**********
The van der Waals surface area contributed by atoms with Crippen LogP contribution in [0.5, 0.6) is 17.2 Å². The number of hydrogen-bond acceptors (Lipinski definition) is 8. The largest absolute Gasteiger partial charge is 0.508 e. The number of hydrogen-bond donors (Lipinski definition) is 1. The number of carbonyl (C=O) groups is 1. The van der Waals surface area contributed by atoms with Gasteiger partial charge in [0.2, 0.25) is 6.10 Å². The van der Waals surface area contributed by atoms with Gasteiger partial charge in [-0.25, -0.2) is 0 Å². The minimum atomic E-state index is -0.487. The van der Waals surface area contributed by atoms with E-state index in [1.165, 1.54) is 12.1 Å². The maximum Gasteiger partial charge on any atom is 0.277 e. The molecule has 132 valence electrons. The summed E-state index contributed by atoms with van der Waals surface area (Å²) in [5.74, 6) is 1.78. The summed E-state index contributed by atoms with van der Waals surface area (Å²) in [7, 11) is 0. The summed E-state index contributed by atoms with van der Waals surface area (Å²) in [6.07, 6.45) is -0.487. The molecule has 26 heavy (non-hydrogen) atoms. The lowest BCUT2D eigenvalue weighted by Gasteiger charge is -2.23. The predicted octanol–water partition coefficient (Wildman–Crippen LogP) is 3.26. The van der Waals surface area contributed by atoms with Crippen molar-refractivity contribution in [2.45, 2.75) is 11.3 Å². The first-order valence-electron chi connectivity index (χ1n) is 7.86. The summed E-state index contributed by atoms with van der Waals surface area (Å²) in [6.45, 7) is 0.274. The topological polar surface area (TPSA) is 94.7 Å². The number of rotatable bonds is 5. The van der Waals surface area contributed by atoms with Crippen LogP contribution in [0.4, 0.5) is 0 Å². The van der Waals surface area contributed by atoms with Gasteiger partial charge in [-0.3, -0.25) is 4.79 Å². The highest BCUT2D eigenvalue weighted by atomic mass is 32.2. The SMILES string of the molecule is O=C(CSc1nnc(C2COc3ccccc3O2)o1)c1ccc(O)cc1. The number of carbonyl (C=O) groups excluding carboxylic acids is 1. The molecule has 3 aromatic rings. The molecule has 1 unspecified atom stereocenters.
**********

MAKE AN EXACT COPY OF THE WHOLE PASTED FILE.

The van der Waals surface area contributed by atoms with Crippen LogP contribution in [0.5, 0.6) is 17.2 Å². The number of hydrogen-bond acceptors (Lipinski definition) is 8. The largest absolute Gasteiger partial charge is 0.508 e. The number of hydrogen-bond donors (Lipinski definition) is 1. The number of carbonyl (C=O) groups is 1. The van der Waals surface area contributed by atoms with Gasteiger partial charge in [0.2, 0.25) is 6.10 Å². The van der Waals surface area contributed by atoms with Gasteiger partial charge in [-0.25, -0.2) is 0 Å². The minimum atomic E-state index is -0.487. The van der Waals surface area contributed by atoms with E-state index in [1.165, 1.54) is 12.1 Å². The maximum Gasteiger partial charge on any atom is 0.277 e. The molecule has 132 valence electrons. The summed E-state index contributed by atoms with van der Waals surface area (Å²) in [5.74, 6) is 1.78. The summed E-state index contributed by atoms with van der Waals surface area (Å²) in [7, 11) is 0. The summed E-state index contributed by atoms with van der Waals surface area (Å²) in [6.07, 6.45) is -0.487. The molecule has 26 heavy (non-hydrogen) atoms. The lowest BCUT2D eigenvalue weighted by Gasteiger charge is -2.23. The predicted octanol–water partition coefficient (Wildman–Crippen LogP) is 3.26. The van der Waals surface area contributed by atoms with Crippen molar-refractivity contribution in [2.45, 2.75) is 11.3 Å². The first-order valence-electron chi connectivity index (χ1n) is 7.86. The summed E-state index contributed by atoms with van der Waals surface area (Å²) in [6.45, 7) is 0.274. The topological polar surface area (TPSA) is 94.7 Å². The number of rotatable bonds is 5. The van der Waals surface area contributed by atoms with Crippen LogP contribution in [0.4, 0.5) is 0 Å². The van der Waals surface area contributed by atoms with Gasteiger partial charge in [-0.3, -0.25) is 4.79 Å². The highest BCUT2D eigenvalue weighted by atomic mass is 32.2. The SMILES string of the molecule is O=C(CSc1nnc(C2COc3ccccc3O2)o1)c1ccc(O)cc1. The number of carbonyl (C=O) groups excluding carboxylic acids is 1. The molecule has 3 aromatic rings. The molecule has 1 unspecified atom stereocenters.